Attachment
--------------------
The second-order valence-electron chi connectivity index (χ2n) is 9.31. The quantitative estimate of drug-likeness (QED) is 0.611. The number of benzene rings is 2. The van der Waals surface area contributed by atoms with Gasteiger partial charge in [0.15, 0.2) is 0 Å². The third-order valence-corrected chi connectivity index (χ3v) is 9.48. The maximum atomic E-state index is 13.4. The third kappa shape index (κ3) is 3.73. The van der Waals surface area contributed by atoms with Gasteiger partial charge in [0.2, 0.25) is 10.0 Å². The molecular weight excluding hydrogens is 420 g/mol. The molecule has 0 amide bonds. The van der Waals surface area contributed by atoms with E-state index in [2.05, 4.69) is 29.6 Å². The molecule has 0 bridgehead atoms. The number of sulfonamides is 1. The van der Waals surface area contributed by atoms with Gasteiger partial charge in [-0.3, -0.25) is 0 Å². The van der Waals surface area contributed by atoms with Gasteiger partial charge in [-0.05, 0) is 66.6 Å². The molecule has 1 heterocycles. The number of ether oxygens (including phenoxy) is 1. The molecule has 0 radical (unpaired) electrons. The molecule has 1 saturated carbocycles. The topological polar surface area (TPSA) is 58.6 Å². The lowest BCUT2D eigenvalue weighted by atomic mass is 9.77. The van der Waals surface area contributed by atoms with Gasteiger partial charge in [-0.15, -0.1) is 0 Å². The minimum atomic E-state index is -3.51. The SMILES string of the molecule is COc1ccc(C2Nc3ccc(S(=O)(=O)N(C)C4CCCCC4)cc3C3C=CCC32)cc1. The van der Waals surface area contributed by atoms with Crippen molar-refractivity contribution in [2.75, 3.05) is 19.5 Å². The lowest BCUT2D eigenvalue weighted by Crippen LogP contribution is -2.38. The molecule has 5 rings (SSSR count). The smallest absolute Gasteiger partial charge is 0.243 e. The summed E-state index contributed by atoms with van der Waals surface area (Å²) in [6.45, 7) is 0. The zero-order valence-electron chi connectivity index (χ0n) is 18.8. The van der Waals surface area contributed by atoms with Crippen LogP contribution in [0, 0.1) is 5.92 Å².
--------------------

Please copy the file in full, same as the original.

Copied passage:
The second-order valence-electron chi connectivity index (χ2n) is 9.31. The quantitative estimate of drug-likeness (QED) is 0.611. The number of benzene rings is 2. The van der Waals surface area contributed by atoms with Gasteiger partial charge in [0.15, 0.2) is 0 Å². The third-order valence-corrected chi connectivity index (χ3v) is 9.48. The maximum atomic E-state index is 13.4. The third kappa shape index (κ3) is 3.73. The van der Waals surface area contributed by atoms with Gasteiger partial charge in [0.2, 0.25) is 10.0 Å². The molecular weight excluding hydrogens is 420 g/mol. The molecule has 0 amide bonds. The van der Waals surface area contributed by atoms with E-state index in [2.05, 4.69) is 29.6 Å². The molecule has 0 bridgehead atoms. The number of sulfonamides is 1. The van der Waals surface area contributed by atoms with Gasteiger partial charge in [-0.3, -0.25) is 0 Å². The van der Waals surface area contributed by atoms with Gasteiger partial charge in [-0.05, 0) is 66.6 Å². The molecule has 1 heterocycles. The number of ether oxygens (including phenoxy) is 1. The molecule has 0 radical (unpaired) electrons. The molecule has 1 saturated carbocycles. The topological polar surface area (TPSA) is 58.6 Å². The lowest BCUT2D eigenvalue weighted by atomic mass is 9.77. The van der Waals surface area contributed by atoms with Gasteiger partial charge in [-0.15, -0.1) is 0 Å². The minimum atomic E-state index is -3.51. The SMILES string of the molecule is COc1ccc(C2Nc3ccc(S(=O)(=O)N(C)C4CCCCC4)cc3C3C=CCC32)cc1. The van der Waals surface area contributed by atoms with Crippen molar-refractivity contribution in [2.75, 3.05) is 19.5 Å². The lowest BCUT2D eigenvalue weighted by Crippen LogP contribution is -2.38. The molecule has 5 rings (SSSR count). The smallest absolute Gasteiger partial charge is 0.243 e. The summed E-state index contributed by atoms with van der Waals surface area (Å²) in [6.45, 7) is 0. The zero-order valence-electron chi connectivity index (χ0n) is 18.8. The van der Waals surface area contributed by atoms with Crippen LogP contribution in [0, 0.1) is 5.92 Å².